Bulgaria on Brexit: A bad day for Europe, a triumph for nationalists and populists
Bulgarian Prime Minister Boiko Borissov and Bulgarian President Rossen Plevneliev both described the UK vote to leave the European Union as a bad day for Europe.
“I deeply regret the Brexit result, that nationalists and populists triumph in the streets of Europe,” Plevneliev said on Twitter, after on June 24 it became clear that the UK had voted by 52 per cent to 48 per cent to leave the EU of which it has been a member for 43 years.
Bulgarian Prime Minister Borissov, speaking to reporters at the National Assembly in Sofia, said that the EU must now show that it can it go on without the UK, that the UK should be left alone to decide their fate “and we can start thinking about Europe without them”.
Borissov said that there should be no talks about special status “because that would break the union”.
Bulgaria would be affected, the EU becomes weaker, “and when it is weaker you see how the markets react, I warned about that, how the pound is falling, in that way there are consequences for everyone”.
Plevneliev, in messages on Twitter, said that Brexit was a clear sign of the unlearnt lessons of the past, a country isolating itself from Europe and closing off its island.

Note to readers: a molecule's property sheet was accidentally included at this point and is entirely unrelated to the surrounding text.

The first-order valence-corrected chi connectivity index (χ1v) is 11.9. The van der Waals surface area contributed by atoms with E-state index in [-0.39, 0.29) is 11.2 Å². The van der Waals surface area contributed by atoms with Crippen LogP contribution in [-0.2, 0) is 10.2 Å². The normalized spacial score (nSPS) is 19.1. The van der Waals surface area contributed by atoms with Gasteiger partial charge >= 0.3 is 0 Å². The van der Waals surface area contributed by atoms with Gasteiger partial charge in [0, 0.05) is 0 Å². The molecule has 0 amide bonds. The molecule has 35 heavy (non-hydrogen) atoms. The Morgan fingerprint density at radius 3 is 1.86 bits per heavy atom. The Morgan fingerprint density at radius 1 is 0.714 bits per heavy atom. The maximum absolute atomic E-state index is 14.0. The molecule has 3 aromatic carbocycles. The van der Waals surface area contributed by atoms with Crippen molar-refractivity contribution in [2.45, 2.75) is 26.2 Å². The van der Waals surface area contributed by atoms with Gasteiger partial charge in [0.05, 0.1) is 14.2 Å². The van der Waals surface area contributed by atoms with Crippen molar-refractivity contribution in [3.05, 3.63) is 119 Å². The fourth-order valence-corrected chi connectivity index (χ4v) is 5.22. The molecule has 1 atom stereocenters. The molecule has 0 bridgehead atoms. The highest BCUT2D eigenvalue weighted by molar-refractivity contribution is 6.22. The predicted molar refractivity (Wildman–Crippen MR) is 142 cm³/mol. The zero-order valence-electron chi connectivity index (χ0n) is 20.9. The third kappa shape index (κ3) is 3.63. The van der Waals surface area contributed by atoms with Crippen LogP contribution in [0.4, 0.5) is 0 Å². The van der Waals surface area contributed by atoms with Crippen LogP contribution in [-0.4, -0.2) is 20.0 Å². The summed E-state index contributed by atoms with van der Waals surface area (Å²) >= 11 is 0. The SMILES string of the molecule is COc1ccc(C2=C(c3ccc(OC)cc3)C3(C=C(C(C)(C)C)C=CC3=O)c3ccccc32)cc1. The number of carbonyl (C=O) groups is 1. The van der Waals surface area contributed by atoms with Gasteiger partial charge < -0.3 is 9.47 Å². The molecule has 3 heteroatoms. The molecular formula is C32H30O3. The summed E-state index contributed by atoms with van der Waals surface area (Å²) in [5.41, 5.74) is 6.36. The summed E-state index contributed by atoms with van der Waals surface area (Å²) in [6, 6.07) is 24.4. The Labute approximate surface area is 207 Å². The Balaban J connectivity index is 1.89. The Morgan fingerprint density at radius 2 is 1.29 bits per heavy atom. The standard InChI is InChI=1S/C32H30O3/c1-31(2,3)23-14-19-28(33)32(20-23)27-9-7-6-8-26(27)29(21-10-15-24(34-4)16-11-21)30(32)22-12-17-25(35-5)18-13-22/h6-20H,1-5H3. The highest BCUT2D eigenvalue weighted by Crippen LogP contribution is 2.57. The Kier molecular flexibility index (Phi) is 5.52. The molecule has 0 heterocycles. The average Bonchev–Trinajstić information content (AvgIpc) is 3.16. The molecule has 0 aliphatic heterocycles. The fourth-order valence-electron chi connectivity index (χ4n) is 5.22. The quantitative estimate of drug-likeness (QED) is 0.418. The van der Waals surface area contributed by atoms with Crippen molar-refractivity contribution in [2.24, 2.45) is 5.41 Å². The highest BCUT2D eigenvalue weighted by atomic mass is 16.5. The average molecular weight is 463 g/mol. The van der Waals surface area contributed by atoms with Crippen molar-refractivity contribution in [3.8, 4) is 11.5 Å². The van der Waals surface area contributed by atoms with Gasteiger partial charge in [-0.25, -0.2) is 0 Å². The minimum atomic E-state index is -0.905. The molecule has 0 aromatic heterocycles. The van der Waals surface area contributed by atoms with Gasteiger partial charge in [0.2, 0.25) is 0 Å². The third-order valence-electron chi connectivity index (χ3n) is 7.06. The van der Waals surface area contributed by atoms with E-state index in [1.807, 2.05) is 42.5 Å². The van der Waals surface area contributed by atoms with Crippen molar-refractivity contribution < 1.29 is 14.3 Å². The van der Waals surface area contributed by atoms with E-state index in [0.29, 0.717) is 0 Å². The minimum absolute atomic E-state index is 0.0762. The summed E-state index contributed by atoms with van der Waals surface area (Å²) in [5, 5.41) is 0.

“Today is a bad day for Europe, for European democracies, economy and EU.”
United Europe, with or without the UK, must look ahead, Plevneliev said.
Bulgarian Foreign Minister Daniel Mitov said that the news of the outcome of the June 23 referendum in the UK was cause for deep disappointment.
“For me, it means that the British nation is divided in two,” Mitov said.
The outcome would affect the status of both the EU and the UK, he said.
The Bulgarian government would issue a special position on the results of the referendum.
Mitov said that a domino effect in the EU after the referendum should not be allowed. Mitov said that he was convinced that the EU would emerge stronger from this crisis, but he emphasised the need for new European leaders.
Asked how he would reassure Bulgarians in the UK, Mitov said that they could not help but be worried, but the situation remained to be clarified. There was much procedural work ahead, and the eventual exit of the UK from the EU would take years, Mitov said.
A Tweet by France’s ambassador in Sofia, Xavier Lapeyre De Cabanes, rapidly became popular in retweets and posts on Facebook.